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Home > Reviews > Cameras > Canon EF 70-300 f/4-5.6 IS USM

Canon EF 70-300mm f/4-5.6 IS USM Review
06/11/2006

Now that I have the super wide angle covered with the EF-S 10-22mm f/3.5-4.5 USM and the wide to moderate telephoto with the EF-S 17-85mm f/4-5.6 IS USM, the next logical progression for me is to go for a telephoto zoom lens. There are quite a few out there by Canon, and there are other manufacturers to consider, such as Sigma, Tamron and Tokina.

I opted for Canon's EF 70-300mm f/4-5.6 IS USM because it seemed comparable in build and quality to the lens I already have and the 4X+ zoom factor appealed to me. It has 15 elements in 10 groups of which 1 element is UD (to minimize chromatic aberrations). Also, it is a newer lens with a more advanced IS (image stabilization) and it was something I could afford at the time.

On my Digital Rebel XT, with APS-C size sensor, Canon's EF 70-300mm f/4-5.6 IS USM lens would be equivalent to 112mm to 480mm on a full frame sensor. That is quite a range for a telephoto lens and my concerns were, at 300mm (480mm equivalent), will I be able to take pictures when hand holding the camera or, will it necessitate the use of a monopod/tripod (or some support).

What's in the box
1 - Canon EF 70-300mm f/4-5.6 IS USM
1 - E-58U Front lens cap
1 - Rear lens cap
1 - Instruction pamphlet (in different languages)
1 - 1 year Warranty/Registration

Canon EF 70-300mm f/4-5.6 IS USM Specifications
Image size Full frame
Focal length   70-300mm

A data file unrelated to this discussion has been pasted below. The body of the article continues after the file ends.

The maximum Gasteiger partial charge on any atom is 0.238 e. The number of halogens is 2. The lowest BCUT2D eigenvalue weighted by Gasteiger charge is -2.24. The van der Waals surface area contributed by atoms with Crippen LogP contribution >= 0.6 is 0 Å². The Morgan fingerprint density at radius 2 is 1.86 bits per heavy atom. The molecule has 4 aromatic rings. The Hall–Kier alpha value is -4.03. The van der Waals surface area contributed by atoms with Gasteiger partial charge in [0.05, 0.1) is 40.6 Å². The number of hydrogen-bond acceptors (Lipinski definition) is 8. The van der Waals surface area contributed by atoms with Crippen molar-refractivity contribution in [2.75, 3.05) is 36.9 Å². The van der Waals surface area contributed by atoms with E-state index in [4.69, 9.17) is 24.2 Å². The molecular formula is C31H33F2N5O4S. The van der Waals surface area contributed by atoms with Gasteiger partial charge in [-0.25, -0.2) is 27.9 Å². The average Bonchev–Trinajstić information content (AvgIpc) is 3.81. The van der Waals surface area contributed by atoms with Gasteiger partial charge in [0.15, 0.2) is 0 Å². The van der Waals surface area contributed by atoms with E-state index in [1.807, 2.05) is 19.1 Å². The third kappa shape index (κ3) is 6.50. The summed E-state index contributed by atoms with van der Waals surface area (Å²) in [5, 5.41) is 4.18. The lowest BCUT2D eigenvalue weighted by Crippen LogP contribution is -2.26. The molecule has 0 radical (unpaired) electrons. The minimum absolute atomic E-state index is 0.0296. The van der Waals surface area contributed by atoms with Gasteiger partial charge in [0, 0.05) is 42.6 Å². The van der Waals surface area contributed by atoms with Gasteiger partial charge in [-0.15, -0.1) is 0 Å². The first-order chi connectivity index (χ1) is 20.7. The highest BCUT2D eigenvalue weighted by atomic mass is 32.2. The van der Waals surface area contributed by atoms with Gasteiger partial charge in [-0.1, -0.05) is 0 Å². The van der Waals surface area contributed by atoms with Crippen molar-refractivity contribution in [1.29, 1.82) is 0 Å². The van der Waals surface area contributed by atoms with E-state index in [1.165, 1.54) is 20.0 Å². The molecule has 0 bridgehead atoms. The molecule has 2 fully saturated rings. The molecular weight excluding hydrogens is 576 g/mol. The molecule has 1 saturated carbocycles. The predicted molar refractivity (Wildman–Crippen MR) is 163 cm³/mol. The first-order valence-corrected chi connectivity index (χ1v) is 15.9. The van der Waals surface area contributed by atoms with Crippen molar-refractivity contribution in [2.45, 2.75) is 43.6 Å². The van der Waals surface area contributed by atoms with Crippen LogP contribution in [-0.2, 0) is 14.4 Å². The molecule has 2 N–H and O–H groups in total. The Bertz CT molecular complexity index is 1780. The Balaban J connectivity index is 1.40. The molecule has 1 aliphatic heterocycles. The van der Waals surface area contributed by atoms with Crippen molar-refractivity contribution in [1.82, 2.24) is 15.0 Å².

35 mm FOV (Digital Rebel XT)   112-480mm equivalent
Construction   15 elements in 10 groups
Diaphragm   8 blades
Maximum aperture   f/4.0 - f/5.6
Minimum aperture   f/32 - f/45
Closest focus   59" (1.5m)
Max magnification   0.26x (at 300mm)
Distance information   No
Image stabilizer   3-stops
AF actuator   Micromotor USM with switch to manual focus
Filter diameter   58mm
Dimensions (diameter x length)   3.0" (76.5mm) x 5.6" (142.8mm)
Weight   22.2 oz (630g)
     
Other Information
Angle of view - Full frame
(horiz, vert, diag)
  28.8º, 19.5º, 34.3º (70mm)
6.9º, 4.6º, 8.2º (300mm)
Angle of view - Digital Rebel XT
(horiz, vert, diag)
  66.3º, 47º, 76.2º (17mm)
14.9º, 10º, 17.8º (85mm)
Front element extends (focusing)   Yes, +0.65" (16.5mm) at closest focus
Front element rotates (focusing)   Yes, 100º
Front element extends (zooming)   Yes, +2.1" (53.3mm) at 300mm
     
Optional (Canon) Accessories
Lens hood   ET-65B
Soft lens case   LP1222

A close up view of Canon's EF 70-300mm f/4-5.6 IS USM
Front Lens Lock Switches
FD 70-210mm (lt)
EF 70-300mm (rt)
FD 70-210mm (lt)
EF 70-300mm (rt)
Left to right:
EF 50mm 1.4,
EF 20mm 2.8
EF-S 10-22mm
EF-S 17-85mm
EF 70-300mm
I would have to admit that I was somewhat surprised and dismayed when handling Canon's EF 70-300mm f/4-5.6 IS USM lens for the first time. The zoom ring, and focus ring, would not turn. Hmmm... maybe I should read the instructions.

In order to rotate the focus ring, you need to switch AF (auto focus) to MF (manual focus). Now I understand what it means when this lens is NOT full time manual focus. Okay, I can live with that. I would have to constantly remind myself that when I need to manual focus, switch AF to MF. When rotating the focusing ring from infinity to near, the front elements extend. Not only that, the front elements rotate. That could be a problem when using certain effects filter or a polarized filter.